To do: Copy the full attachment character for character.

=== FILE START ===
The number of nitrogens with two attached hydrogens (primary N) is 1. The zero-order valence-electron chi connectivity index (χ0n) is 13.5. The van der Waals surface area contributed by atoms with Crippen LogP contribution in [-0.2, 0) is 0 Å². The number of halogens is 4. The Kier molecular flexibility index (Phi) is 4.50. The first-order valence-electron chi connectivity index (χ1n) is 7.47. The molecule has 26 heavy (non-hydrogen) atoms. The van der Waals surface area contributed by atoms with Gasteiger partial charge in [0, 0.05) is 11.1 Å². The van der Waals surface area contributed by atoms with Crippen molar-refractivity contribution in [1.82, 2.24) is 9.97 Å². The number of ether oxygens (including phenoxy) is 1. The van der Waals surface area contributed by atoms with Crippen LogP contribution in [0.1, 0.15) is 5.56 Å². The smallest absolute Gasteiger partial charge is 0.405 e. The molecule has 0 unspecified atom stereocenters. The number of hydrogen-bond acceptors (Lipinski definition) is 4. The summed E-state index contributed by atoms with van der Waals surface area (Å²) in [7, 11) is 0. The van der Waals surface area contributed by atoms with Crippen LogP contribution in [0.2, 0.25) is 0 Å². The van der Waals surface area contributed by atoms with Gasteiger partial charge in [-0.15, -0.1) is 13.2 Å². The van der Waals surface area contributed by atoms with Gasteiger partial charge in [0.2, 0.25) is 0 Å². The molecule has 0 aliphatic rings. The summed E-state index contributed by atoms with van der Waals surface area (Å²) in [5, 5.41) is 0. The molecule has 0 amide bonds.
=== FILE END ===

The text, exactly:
The number of nitrogens with two attached hydrogens (primary N) is 1. The zero-order valence-electron chi connectivity index (χ0n) is 13.5. The van der Waals surface area contributed by atoms with Crippen LogP contribution in [-0.2, 0) is 0 Å². The number of halogens is 4. The Kier molecular flexibility index (Phi) is 4.50. The first-order valence-electron chi connectivity index (χ1n) is 7.47. The molecule has 26 heavy (non-hydrogen) atoms. The van der Waals surface area contributed by atoms with Gasteiger partial charge in [0, 0.05) is 11.1 Å². The van der Waals surface area contributed by atoms with Crippen molar-refractivity contribution in [1.82, 2.24) is 9.97 Å². The number of ether oxygens (including phenoxy) is 1. The van der Waals surface area contributed by atoms with Crippen LogP contribution in [0.1, 0.15) is 5.56 Å². The smallest absolute Gasteiger partial charge is 0.405 e. The molecule has 0 unspecified atom stereocenters. The number of hydrogen-bond acceptors (Lipinski definition) is 4. The summed E-state index contributed by atoms with van der Waals surface area (Å²) in [7, 11) is 0. The van der Waals surface area contributed by atoms with Crippen LogP contribution in [0.2, 0.25) is 0 Å². The van der Waals surface area contributed by atoms with Gasteiger partial charge in [-0.15, -0.1) is 13.2 Å². The van der Waals surface area contributed by atoms with Gasteiger partial charge in [0.2, 0.25) is 0 Å². The molecule has 0 aliphatic rings. The summed E-state index contributed by atoms with van der Waals surface area (Å²) in [5, 5.41) is 0. The molecule has 0 amide bonds.